Infectious Diseases

  • West Nile Cases Rising in Texas; One Death Confirmed

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    State health officials have confirmed 19 cases of West Nile illness in Texas this year, including one death. Most of the 13 confirmed cases have been identified in El Paso, according to data from the Department of State Health Services. Other cases have been confirmed in Brazoria, Floyd, Hale, Harris, Nolan, and Tarrant counties.

    Remind Your Patients to
    Take These Precautions
     
  • New Syphilis Testing Requirements During Pregnancy In Effect

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    As of Sept. 1, Texas physicians are required to test pregnant women for syphilis three times: at the first prenatal visit, during the third trimester (no sooner than the 28th week), and at delivery. Previously, state law required testing at the first visit and during the third trimester.

    Get the Details Here  
  • Measles: Updated Information and Resources Available to Fight Rising Cases

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    As measles cases continue to rise in Texas and across the U.S., the Texas Medical Association and Texas Hospital Association have created a document to help physicians and other health care professionals combat the highly contagious respiratory illness.

    Read the complete story.

    What You Need To Know As Measles Cases Rise  
  • Mobilizing Against Measles

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    Measles - a deadly disease declared eradicated in 2000 - has made an unwelcome return. Health experts say a growing anti-vaccine movement is weakening Texas' ability to withstand outbreaks. But there are still ways physicians can work to educate patients and communities and improve vaccination rates.

    Physicians Face the Worst National Outbreak in Decades  
  • Talk to Patients About: Hib

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    Despite its name, Haemophilus influenzae type b – or Hib – doesn’t cause influenza. In the 1890s, doctors thought this bacteria might cause flu and – despite later research showing flu is caused by a virus – the name stuck.

    This Month's
    Topic: Hib
     
  • West Nile, Chikungunya, Dengue Reported In Texas

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    Several cases of vector-borne diseases have been identified in Texas. Four cases each of chikungunya and dengue have been reported in Dallas, Fort Bend, Harris, Lubbock, Tarrant, and Travis counties, the Texas Department of State Health Services (DSHS) said this week.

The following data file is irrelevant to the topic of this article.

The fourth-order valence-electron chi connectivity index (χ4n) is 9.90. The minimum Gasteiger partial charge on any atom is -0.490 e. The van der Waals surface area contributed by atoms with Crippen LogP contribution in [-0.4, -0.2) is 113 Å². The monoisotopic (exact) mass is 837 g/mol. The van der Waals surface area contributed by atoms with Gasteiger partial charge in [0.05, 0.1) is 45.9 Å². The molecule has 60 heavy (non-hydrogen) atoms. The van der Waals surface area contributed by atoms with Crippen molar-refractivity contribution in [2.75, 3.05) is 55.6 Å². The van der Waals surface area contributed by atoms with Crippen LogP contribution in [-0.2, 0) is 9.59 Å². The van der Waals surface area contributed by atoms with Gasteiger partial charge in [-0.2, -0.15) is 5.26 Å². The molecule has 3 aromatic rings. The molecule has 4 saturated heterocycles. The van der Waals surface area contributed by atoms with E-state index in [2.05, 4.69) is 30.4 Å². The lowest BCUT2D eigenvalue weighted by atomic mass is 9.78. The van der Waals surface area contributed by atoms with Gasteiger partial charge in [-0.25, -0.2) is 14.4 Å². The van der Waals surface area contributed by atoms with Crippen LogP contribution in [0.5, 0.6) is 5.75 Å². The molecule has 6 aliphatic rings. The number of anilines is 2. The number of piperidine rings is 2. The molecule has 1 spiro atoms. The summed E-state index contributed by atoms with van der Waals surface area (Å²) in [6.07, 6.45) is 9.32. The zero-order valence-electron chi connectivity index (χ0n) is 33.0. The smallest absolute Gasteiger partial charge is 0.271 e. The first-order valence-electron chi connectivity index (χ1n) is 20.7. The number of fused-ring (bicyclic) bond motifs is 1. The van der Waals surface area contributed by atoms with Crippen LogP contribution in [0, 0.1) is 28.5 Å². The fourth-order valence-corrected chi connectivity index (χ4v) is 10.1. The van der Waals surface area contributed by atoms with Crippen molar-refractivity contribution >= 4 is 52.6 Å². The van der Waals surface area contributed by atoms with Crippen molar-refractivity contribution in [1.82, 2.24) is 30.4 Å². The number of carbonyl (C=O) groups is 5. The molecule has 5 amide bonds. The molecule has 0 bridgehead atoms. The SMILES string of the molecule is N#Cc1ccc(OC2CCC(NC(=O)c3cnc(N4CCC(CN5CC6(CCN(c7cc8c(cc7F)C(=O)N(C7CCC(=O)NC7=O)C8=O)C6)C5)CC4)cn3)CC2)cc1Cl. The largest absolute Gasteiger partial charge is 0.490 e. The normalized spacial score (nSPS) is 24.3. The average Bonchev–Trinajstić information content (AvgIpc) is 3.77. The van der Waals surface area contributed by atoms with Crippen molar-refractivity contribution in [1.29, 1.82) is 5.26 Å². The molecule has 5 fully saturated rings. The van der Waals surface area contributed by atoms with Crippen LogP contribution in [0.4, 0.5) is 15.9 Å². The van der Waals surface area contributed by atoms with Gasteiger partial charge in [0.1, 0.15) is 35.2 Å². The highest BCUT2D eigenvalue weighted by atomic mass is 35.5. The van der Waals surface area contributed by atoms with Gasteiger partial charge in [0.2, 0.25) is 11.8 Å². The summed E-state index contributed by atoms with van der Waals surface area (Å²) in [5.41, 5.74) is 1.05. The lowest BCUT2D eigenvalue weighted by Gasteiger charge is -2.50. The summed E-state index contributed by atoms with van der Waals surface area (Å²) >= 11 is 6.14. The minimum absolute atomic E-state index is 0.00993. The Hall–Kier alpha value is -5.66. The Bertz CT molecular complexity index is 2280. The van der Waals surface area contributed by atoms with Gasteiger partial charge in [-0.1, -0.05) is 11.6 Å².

Keep Your Community Safe, Remind Patients to Take These Precautions  
  • Multiple Mumps Cases Reported in Immigrant Detention Centers Across Texas

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    Texas physicians should be on the lookout for mumps as health officials investigate multiple cases of the infectious disease in immigration centers throughout the state.

    What You Need to Report  
  • Can Practices Require Employees to Get a Flu Shot?

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    It may seem like the sensible thing to do, but no, you can’t make everyone in your practice get a flu shot.

    What If Your Employee Opts Out?  
  • Cytomegalovirus (CMV) - Congenital Infection

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    Have you talked with your pregnant patients about congenital CMV? TMA Members of the Committee on Infectious Disease and the Committee on Reproductive, Women’s, and Perinatal Health have developed a flyer with key messages and resources for additional information to help you.

    What Is Cytomegalovirus and How Is It Transmitted?  
  • Right Antibiotic, Right Dose, Right Duration, and Right Time

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    Learn more about your role in efforts to support antibiotic stewardship in your practice health care facility. Battle the resistance.

    What Can I Do?  
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